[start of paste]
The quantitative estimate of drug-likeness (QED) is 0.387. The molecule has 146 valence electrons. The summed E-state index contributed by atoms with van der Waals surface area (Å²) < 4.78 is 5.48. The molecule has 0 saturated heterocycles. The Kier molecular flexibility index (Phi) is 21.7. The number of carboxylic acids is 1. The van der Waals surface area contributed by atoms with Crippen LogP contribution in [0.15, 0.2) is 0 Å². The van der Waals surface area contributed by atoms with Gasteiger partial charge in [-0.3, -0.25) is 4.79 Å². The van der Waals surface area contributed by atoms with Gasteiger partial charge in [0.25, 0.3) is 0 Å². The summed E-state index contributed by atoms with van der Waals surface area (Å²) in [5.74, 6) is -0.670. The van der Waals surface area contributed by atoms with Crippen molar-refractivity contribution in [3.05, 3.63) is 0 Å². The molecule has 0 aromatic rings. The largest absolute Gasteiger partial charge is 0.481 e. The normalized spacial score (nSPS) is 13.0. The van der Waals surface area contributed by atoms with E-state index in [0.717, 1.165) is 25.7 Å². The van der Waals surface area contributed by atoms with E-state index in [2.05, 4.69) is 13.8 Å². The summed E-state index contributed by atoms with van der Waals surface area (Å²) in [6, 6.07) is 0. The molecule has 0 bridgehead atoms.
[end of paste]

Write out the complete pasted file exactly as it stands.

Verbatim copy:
The quantitative estimate of drug-likeness (QED) is 0.387. The molecule has 146 valence electrons. The summed E-state index contributed by atoms with van der Waals surface area (Å²) < 4.78 is 5.48. The molecule has 0 saturated heterocycles. The Kier molecular flexibility index (Phi) is 21.7. The number of carboxylic acids is 1. The van der Waals surface area contributed by atoms with Crippen LogP contribution in [0.15, 0.2) is 0 Å². The van der Waals surface area contributed by atoms with Gasteiger partial charge in [-0.3, -0.25) is 4.79 Å². The van der Waals surface area contributed by atoms with Gasteiger partial charge in [0.25, 0.3) is 0 Å². The summed E-state index contributed by atoms with van der Waals surface area (Å²) in [5.74, 6) is -0.670. The van der Waals surface area contributed by atoms with Crippen molar-refractivity contribution in [3.05, 3.63) is 0 Å². The molecule has 0 aromatic rings. The largest absolute Gasteiger partial charge is 0.481 e. The normalized spacial score (nSPS) is 13.0. The van der Waals surface area contributed by atoms with E-state index in [0.717, 1.165) is 25.7 Å². The van der Waals surface area contributed by atoms with E-state index in [2.05, 4.69) is 13.8 Å². The summed E-state index contributed by atoms with van der Waals surface area (Å²) in [6, 6.07) is 0. The molecule has 0 bridgehead atoms.